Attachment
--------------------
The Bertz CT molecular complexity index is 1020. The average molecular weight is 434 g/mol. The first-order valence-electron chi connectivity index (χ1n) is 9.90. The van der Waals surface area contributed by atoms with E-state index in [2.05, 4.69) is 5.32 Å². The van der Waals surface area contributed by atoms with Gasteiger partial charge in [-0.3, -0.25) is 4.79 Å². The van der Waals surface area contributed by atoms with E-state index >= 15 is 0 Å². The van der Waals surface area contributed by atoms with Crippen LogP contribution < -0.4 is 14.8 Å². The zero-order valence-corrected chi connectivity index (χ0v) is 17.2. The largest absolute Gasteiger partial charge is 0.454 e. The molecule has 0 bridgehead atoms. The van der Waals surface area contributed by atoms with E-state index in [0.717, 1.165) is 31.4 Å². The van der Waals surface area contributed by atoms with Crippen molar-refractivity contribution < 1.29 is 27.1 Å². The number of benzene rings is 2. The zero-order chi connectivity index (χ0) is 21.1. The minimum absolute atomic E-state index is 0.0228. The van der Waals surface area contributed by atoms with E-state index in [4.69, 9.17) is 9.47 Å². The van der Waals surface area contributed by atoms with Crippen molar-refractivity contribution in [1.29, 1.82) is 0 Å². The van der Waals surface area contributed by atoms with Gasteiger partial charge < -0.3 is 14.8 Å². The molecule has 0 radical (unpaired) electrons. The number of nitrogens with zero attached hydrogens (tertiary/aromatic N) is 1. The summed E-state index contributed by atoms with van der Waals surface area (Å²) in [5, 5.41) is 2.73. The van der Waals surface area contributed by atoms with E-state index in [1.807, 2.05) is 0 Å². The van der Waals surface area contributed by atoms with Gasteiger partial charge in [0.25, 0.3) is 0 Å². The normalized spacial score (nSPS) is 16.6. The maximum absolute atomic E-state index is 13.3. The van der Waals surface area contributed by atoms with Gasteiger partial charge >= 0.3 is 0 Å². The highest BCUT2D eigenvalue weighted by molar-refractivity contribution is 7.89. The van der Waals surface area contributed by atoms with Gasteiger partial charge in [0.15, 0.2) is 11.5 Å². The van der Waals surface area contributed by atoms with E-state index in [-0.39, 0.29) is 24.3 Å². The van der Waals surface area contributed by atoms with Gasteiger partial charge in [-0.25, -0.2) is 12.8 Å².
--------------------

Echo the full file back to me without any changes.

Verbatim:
The Bertz CT molecular complexity index is 1020. The average molecular weight is 434 g/mol. The first-order valence-electron chi connectivity index (χ1n) is 9.90. The van der Waals surface area contributed by atoms with E-state index in [2.05, 4.69) is 5.32 Å². The van der Waals surface area contributed by atoms with Gasteiger partial charge in [-0.3, -0.25) is 4.79 Å². The van der Waals surface area contributed by atoms with E-state index >= 15 is 0 Å². The van der Waals surface area contributed by atoms with Crippen LogP contribution < -0.4 is 14.8 Å². The zero-order valence-corrected chi connectivity index (χ0v) is 17.2. The largest absolute Gasteiger partial charge is 0.454 e. The molecule has 0 bridgehead atoms. The van der Waals surface area contributed by atoms with E-state index in [0.717, 1.165) is 31.4 Å². The van der Waals surface area contributed by atoms with Crippen molar-refractivity contribution < 1.29 is 27.1 Å². The number of benzene rings is 2. The zero-order chi connectivity index (χ0) is 21.1. The minimum absolute atomic E-state index is 0.0228. The van der Waals surface area contributed by atoms with E-state index in [4.69, 9.17) is 9.47 Å². The van der Waals surface area contributed by atoms with Crippen molar-refractivity contribution in [1.29, 1.82) is 0 Å². The van der Waals surface area contributed by atoms with Gasteiger partial charge < -0.3 is 14.8 Å². The molecule has 0 radical (unpaired) electrons. The number of nitrogens with zero attached hydrogens (tertiary/aromatic N) is 1. The summed E-state index contributed by atoms with van der Waals surface area (Å²) in [5, 5.41) is 2.73. The van der Waals surface area contributed by atoms with E-state index in [1.807, 2.05) is 0 Å². The van der Waals surface area contributed by atoms with Gasteiger partial charge in [0.25, 0.3) is 0 Å². The normalized spacial score (nSPS) is 16.6. The maximum absolute atomic E-state index is 13.3. The van der Waals surface area contributed by atoms with Gasteiger partial charge >= 0.3 is 0 Å². The highest BCUT2D eigenvalue weighted by molar-refractivity contribution is 7.89. The van der Waals surface area contributed by atoms with Gasteiger partial charge in [0.15, 0.2) is 11.5 Å². The van der Waals surface area contributed by atoms with E-state index in [-0.39, 0.29) is 24.3 Å². The van der Waals surface area contributed by atoms with Gasteiger partial charge in [-0.25, -0.2) is 12.8 Å².